Returning to the apartment he finds her cooking in a different domestic environment. Having scrubbed the premises wordlessly, Marina serves him soup, sits with him, and eats too. She disrupts the placid domesticity of the scene by reiterating that she loves him. He exits angrily but this time without hitting her and goes to sit on the roof where once again the urban background is foregrounded. She joins him and he gives her a gun, telling her to shoot a bird. She refuses, but this moment becomes an occasion for them to talk about another “dead bird,” the wife to whom he was married and who “is dead to him”. Marina asks to take a picture of him “as a souvenir.” When he tells her to turn on the flash, she informs him of the “twilight portrait” function. In bed later, both nude, she gently caresses his body, but he rises and tells her to leave, finding her affection unbearable. Before leaving, she asks Andrei for help to frighten Lera’s father.
The scene cuts to Lera’s home where her mother is hysterically berating Lera sitting passively at the computer as the father sits with his head in hands. He tells his wife to “take a walk” and she exits, but then he tries to touch Lera. Screaming loudly, then shouting “help,” she leaves the apartment. Outside, Lera sees Marina in Andrei’s police car. Marina is joined by Andrei who races away from the scene, while Lera returns to find her father bleeding, and asks for his forgiveness. In the car, Marina asks Andrei what did to the man and, assuming that he did more than threaten, she hits him and calls him “a stupid beast.” He ironically poses the question of whether he should merely have given the man a verbal warning or a fine, and that he wanted to kill the man but didn’t. After a long silence she raises the ambiguous question: “What if he didn’t do it?” that underpins the film’s uncertain relation to violence rather than “truth.”
The film closes with several brief but crucial events: an uncomfortable encounter in an elevator where Il’ia, Valera and Marina’s father discuss money that Il’ia has to return to the bank, presumably shut out by his business partner Valera; another encounter with Andrei and his colleague in the police car as they bring Marina to the airport; Il’ia arriving at the airport to pick up Marina, while she takes steps to successfully evade him. Andrei observes her evasion and from his perspective he sees the husband leave and Marina alone sitting on her luggage. She gets up and begins to walk. Watching her, Andrei takes off his police coat, his holster and pistol, asks his colleague to return them at the station, and walks slowly in her direction. The shots are taken at twilight as the images of the two, walking slowly at a distance from each other, recede into the landscape.
The film, ending on this note of indeterminacy about future, is an opportunity for the viewer to reflect on the uncertain course of contemporary Russian culture. Rather than offering a familiar generic resolution, Twilight Portrait is predominantly an investigative text, presenting a subtle cinematic portrait attentive to questions of cinematic style and reigning discourses about uncivil society. What designates its investigative mode is its treatment of different forms of cinematic language, involving verbal, gestural, visual, and auditory images. While dialogue plays a critical role, the heart of the film regards these different and often conflicting forms of expression as vital to any investigative and affective treatment of narration. In many of its episodes, the viewer is made attentive to how disjunctions in expression provide clues to unraveling the threatening character of repetition and to providing a more immediate sense of reaction rather than statement.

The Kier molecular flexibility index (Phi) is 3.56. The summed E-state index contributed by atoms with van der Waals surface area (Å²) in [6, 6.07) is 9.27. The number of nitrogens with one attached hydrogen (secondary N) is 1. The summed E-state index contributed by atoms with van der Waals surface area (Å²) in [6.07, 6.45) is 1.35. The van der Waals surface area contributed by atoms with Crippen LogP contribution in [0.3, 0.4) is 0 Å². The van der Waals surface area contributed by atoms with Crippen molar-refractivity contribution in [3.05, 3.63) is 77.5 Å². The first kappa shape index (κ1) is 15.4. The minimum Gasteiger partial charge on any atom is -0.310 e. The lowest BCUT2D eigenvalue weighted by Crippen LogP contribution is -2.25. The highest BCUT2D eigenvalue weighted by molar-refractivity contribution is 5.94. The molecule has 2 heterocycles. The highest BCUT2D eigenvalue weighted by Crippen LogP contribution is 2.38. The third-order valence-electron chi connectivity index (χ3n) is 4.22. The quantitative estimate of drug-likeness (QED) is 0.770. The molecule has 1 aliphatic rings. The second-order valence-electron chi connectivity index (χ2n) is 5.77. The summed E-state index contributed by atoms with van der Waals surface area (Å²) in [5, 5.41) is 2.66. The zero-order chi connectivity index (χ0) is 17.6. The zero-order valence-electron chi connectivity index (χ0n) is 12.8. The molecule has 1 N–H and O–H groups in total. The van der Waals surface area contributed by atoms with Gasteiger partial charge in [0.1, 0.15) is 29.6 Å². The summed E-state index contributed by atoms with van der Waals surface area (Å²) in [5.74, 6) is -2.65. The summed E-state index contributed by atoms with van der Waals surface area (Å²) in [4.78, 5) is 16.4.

Thus, the film is self-conscious but not intrusive about its political concerns as they are “developed through cinematic means” (Stempkovski). Among the many ways in which the director and her actors convey their reactions is through their facial expressions, bodily movement, relations to space, and haptic relations to objects. While the film is unrelenting in presenting scenes of rape, nudity, and sex, these become integral to the film’s attempt to pursue cultural and cinematic clichés and affects to which they are attached and that are naturalized through repetition. Most difficult for the viewer is the prominence of physical violence, but what tempers that violence is the greater emphasis on other forms of brutality that often go unrecognized, given the ubiquitous attention to its more blatant expressions.
University of Pittsburgh
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Beumers, Birgit, “The Text is Not Important,” Interview with Andrei Stempkovski, Kinokultura 31 (2011).
Twilight Portrait, Russia ,2011
Color, 105 min.
Director: Angelina Nikonova
Screenplay: Angelina Nikonova, Ol’ga Dykhovichnaia
Cinematography: Eben Bull
Production Design: Oleg Fedykhin
Cast: Ol’ga Dykhovichnaia, Sergei Borisov, Roman Merinov, Sergei Goliudov, Anna Ageeva. Andrei Manukov, Aleksandr Kosirev, Vsevolod Voronov
Producers: Leonid Ogarev, Angelina Nikonova, Ol’ga Dykhovichnaia
Production: Baraban Film
International Sales: Rezo
Angelina Nikonova, Twilight Portrait (Portret v sumerkakh, 2011)
reviewed by Marcia Landy © 2011